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SPI peripheral: BSY bit stuck after transmission

Question asked by Sven Pauli on May 20, 2018

On an STM32F103 nucleo board I occasionally find my program locked in a loop waiting for the SPI2's BSY bit to become cleared.


I am, honestly, totally clueless what is happening here. I am hardly able to track down the issue. What I found out so far:


Errata: There might be the possibility of a silicon issue. I found a couple of related discussions:


Optimization: The issue arises depending on the level of optimization requested from the (official) ARM-GCC. The code in question is:

static void txbuf(uint8_t *data, uint16_t n)
    while (n--) {
        while (!(SPI2->SR & SPI_SR_TXE));
        SPI2->DR = *data++;


What happens is that with optimization turned off everything works. With -O1 or -O2 enabled I found out that the SPI peripheral is actually generating 16 clocks per iteration of the loop. In the disassembly this translates to

08002008:   strh    r2, [r4, #12]

where r4 is the SPI2's memory offset and r2 is the byte to transmit. Everytime I step this instruction in instruction stepping mode I can see 16 clocks on the oscilloscope. I also examined that DFF is 0. Setting DFF to 1 causes it to output 32 clocks per instruction.


SPI clock: The SPI2 peripheral is clocked without prescaler from the APB1, which is running at 36MHz. System clock is 72MHz. The SPI clock thus is 18MHz, which I can also observe on the oscilloscope. Choosing a larger prescaler makes everything work at any level of optimization.




Update May 21

waclawek.jan I am using GCC, too, from the official ARM release.

The assembly looks almost the same for any level of optimization chosen:

 8002522:   8923        ldrh    r3, [r4, #8]
 8002524:   f013 0f02   tst.w   r3, #2
 8002528:   d0fb        beq.n   8002522 <command+0x62>
 800252a:   f812 3b01   ldrb.w  r3, [r2], #1
 800252e:   81a3        strh    r3, [r4, #12]
 8002530:   42aa        cmp r2, r5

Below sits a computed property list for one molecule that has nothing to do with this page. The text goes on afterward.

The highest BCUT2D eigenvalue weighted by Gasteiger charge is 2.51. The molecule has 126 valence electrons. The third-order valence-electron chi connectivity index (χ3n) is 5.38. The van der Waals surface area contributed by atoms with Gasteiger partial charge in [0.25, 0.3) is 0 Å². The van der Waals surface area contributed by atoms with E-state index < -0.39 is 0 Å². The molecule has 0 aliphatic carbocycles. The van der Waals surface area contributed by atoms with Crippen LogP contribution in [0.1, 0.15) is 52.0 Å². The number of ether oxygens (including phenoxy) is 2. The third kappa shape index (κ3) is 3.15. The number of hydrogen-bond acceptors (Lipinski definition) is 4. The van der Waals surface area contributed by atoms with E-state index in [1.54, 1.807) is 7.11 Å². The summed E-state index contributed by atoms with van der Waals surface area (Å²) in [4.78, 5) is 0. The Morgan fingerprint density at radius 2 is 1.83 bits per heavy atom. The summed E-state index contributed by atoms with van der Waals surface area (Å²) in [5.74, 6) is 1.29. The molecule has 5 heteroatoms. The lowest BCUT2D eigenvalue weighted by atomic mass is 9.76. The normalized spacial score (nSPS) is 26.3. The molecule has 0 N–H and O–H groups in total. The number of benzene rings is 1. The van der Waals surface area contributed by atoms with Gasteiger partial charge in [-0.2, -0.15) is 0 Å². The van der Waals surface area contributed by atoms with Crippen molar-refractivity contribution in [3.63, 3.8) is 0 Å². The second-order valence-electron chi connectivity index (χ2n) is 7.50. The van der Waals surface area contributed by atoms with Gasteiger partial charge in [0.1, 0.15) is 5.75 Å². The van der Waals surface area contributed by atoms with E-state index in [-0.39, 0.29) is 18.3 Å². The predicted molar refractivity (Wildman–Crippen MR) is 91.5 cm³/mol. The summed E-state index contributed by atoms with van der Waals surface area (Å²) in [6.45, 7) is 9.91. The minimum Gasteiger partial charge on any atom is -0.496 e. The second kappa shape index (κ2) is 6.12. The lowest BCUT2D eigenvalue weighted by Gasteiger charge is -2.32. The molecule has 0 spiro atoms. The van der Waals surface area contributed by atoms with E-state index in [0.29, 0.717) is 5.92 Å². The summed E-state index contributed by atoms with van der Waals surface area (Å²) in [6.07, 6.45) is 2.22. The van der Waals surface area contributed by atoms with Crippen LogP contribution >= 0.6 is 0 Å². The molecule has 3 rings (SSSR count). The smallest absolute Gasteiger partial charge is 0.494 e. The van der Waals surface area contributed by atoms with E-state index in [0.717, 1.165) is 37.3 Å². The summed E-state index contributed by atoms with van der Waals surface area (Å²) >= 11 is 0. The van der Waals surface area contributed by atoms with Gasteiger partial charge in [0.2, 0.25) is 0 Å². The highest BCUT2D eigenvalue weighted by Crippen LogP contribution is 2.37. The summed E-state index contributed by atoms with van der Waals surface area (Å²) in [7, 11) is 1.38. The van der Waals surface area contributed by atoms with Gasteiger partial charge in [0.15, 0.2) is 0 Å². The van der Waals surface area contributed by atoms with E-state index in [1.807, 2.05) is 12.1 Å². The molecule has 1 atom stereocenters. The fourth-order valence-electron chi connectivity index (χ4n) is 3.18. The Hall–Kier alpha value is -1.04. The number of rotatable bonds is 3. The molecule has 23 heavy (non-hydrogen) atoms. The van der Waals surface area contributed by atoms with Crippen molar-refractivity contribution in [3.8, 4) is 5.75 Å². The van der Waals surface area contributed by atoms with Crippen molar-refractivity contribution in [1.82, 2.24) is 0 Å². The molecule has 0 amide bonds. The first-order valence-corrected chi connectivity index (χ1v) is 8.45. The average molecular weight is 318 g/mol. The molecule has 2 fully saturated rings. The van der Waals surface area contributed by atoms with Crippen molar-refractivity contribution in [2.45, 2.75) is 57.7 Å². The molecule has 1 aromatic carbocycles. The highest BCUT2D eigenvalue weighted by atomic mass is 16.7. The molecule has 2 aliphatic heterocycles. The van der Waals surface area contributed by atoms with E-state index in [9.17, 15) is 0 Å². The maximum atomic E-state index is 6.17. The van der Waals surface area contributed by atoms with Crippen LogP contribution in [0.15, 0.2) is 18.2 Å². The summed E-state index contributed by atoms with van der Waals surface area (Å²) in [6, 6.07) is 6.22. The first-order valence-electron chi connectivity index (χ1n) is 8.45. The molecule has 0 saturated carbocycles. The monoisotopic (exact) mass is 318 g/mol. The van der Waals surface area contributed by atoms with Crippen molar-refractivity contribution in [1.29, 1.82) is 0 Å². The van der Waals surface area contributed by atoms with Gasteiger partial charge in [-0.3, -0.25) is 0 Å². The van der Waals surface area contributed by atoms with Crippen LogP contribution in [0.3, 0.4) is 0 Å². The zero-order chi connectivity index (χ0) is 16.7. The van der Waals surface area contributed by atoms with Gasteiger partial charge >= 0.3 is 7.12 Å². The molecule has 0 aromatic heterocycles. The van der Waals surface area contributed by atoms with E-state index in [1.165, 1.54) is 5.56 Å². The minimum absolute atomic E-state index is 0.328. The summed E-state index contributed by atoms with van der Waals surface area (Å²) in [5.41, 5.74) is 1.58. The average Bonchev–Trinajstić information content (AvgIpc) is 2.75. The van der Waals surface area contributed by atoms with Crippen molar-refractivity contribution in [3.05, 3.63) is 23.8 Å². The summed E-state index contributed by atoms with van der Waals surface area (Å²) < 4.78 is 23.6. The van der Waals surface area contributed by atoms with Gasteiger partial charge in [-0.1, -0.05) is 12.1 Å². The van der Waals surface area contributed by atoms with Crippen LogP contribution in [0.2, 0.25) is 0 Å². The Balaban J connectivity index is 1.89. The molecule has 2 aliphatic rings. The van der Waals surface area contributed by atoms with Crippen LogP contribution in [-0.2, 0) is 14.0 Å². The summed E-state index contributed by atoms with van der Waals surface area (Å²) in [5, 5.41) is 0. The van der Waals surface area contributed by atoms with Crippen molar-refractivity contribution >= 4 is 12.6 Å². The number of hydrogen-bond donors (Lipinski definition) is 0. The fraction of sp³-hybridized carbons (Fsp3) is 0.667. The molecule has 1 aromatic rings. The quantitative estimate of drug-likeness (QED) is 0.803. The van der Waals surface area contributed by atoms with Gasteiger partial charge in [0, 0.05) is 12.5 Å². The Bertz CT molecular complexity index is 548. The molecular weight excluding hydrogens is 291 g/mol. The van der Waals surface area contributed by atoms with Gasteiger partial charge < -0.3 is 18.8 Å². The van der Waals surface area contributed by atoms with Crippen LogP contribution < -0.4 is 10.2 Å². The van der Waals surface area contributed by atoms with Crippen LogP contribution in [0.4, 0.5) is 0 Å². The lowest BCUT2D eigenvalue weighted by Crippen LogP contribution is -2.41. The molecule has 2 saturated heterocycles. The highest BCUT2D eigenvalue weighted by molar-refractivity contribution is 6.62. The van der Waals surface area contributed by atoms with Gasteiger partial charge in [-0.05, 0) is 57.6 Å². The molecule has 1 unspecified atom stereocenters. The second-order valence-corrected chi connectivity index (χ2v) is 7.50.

8002532:   d1f6        bne.n   8002522 <command+0x62>

r4 is the SPI2 memory base and r2 is the buffer to be transmitted. It first spins until the TXE bit becomes set, then transfers one byte at a time from memory to the DR. The loop I got stuck in then looks like this:


255           while (!(SPI2->SR & SPI_SR_TXE));
08002818:   ldr     r2, [pc, #164]  ; (0x80028c0 <sd_enable+172>)
0800281a:   ldrh    r3, [r2, #8]
0800281c:   lsls    r1, r3, #30
0800281e:   bpl.n   0x800281a <sd_enable+6>
256           while (SPI2->SR & SPI_SR_BSY);
08002820:   ldr     r2, [pc, #156]  ; (0x80028c0 <sd_enable+172>)
08002822:   ldrh    r3, [r2, #8]
08002824:   lsls    r3, r3, #24
08002826:   bmi.n   0x8002822 <sd_enable+14>       <--- Stuck here


SPI configuration. I think I found out something else. In this application the SPI2 is first configured at 280kHz or so. Then some communication is successfully going on, including the waiting for the BSY flag.

The SPI is then reconfigured to a faster speed like so:

    SPI2->CR1 &= ~SPI_CR1_SPE;
    SPI2->CR1 &= ~SPI_CR1_BR;
    SPI2->CR1 |= SPI_CR1_SPE | BR_TRANS;

And then the weird thing begin.

However, when I insert a NOP instruction between lines 2 and 3 everything is fine. The assembly again looks unsuspicious:


732           SPI2->CR1 &= ~SPI_CR1_SPE;
080029b0:   ldrh    r2, [r3, #0]
080029b2:   bic.w   r2, r2, #64     ; 0x40
080029b6:   lsls    r2, r2, #16
080029b8:   lsrs    r2, r2, #16
080029ba:   strh    r2, [r3, #0]
733           SPI2->CR1 &= ~SPI_CR1_BR;
080029bc:   ldrh    r2, [r3, #0]
080029be:   bic.w   r2, r2, #56     ; 0x38
080029c2:   lsls    r2, r2, #16
080029c4:   lsrs    r2, r2, #16
080029c6:   strh    r2, [r3, #0]
734           SPI2->CR1 |= SPI_CR1_SPE | BR_TRANS;
080029c8:   ldrh    r2, [r3, #0]
080029ca:   orr.w   r2, r2, #64     ; 0x40
080029ce:   strh    r2, [r3, #0]


If the system clock is twice as fast as the peripheral clock (SYSCLK is 72MHz, APB1 clock is 36MHz) are there any synchronization constraints?



Any clues appreciated. I will update this with further findings as appropriate...